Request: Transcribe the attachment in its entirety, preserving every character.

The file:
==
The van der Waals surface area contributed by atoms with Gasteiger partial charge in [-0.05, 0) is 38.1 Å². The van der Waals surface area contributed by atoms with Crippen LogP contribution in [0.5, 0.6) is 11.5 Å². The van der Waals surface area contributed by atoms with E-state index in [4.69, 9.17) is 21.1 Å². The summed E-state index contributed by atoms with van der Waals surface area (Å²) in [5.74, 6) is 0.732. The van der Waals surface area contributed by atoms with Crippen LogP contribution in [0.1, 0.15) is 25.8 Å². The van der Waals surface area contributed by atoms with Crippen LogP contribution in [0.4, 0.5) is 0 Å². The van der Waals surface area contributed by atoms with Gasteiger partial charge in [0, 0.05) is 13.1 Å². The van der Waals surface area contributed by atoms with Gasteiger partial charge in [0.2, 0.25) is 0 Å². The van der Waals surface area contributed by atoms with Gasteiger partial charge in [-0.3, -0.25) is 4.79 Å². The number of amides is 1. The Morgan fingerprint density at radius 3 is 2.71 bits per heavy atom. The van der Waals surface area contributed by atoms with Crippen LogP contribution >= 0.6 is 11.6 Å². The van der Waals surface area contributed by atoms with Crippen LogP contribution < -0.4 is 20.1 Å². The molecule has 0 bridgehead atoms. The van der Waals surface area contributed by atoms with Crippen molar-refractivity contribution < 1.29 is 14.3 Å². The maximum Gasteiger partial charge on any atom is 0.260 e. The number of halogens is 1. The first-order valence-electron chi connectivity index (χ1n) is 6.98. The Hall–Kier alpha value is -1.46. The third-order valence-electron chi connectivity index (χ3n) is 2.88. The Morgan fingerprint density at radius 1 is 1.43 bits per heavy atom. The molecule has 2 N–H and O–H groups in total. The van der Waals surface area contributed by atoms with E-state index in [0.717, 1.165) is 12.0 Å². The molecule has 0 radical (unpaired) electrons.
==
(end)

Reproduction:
The van der Waals surface area contributed by atoms with Gasteiger partial charge in [-0.05, 0) is 38.1 Å². The van der Waals surface area contributed by atoms with Crippen LogP contribution in [0.5, 0.6) is 11.5 Å². The van der Waals surface area contributed by atoms with E-state index in [4.69, 9.17) is 21.1 Å². The summed E-state index contributed by atoms with van der Waals surface area (Å²) in [5.74, 6) is 0.732. The van der Waals surface area contributed by atoms with Crippen LogP contribution in [0.1, 0.15) is 25.8 Å². The van der Waals surface area contributed by atoms with Crippen LogP contribution in [0.4, 0.5) is 0 Å². The van der Waals surface area contributed by atoms with Gasteiger partial charge in [0, 0.05) is 13.1 Å². The van der Waals surface area contributed by atoms with Gasteiger partial charge in [0.2, 0.25) is 0 Å². The van der Waals surface area contributed by atoms with Gasteiger partial charge in [-0.3, -0.25) is 4.79 Å². The number of amides is 1. The Morgan fingerprint density at radius 3 is 2.71 bits per heavy atom. The van der Waals surface area contributed by atoms with Crippen LogP contribution >= 0.6 is 11.6 Å². The van der Waals surface area contributed by atoms with Crippen LogP contribution < -0.4 is 20.1 Å². The molecule has 0 bridgehead atoms. The van der Waals surface area contributed by atoms with Crippen molar-refractivity contribution < 1.29 is 14.3 Å². The maximum Gasteiger partial charge on any atom is 0.260 e. The number of halogens is 1. The first-order valence-electron chi connectivity index (χ1n) is 6.98. The Hall–Kier alpha value is -1.46. The third-order valence-electron chi connectivity index (χ3n) is 2.88. The Morgan fingerprint density at radius 1 is 1.43 bits per heavy atom. The molecule has 2 N–H and O–H groups in total. The van der Waals surface area contributed by atoms with E-state index in [0.717, 1.165) is 12.0 Å². The molecule has 0 radical (unpaired) electrons.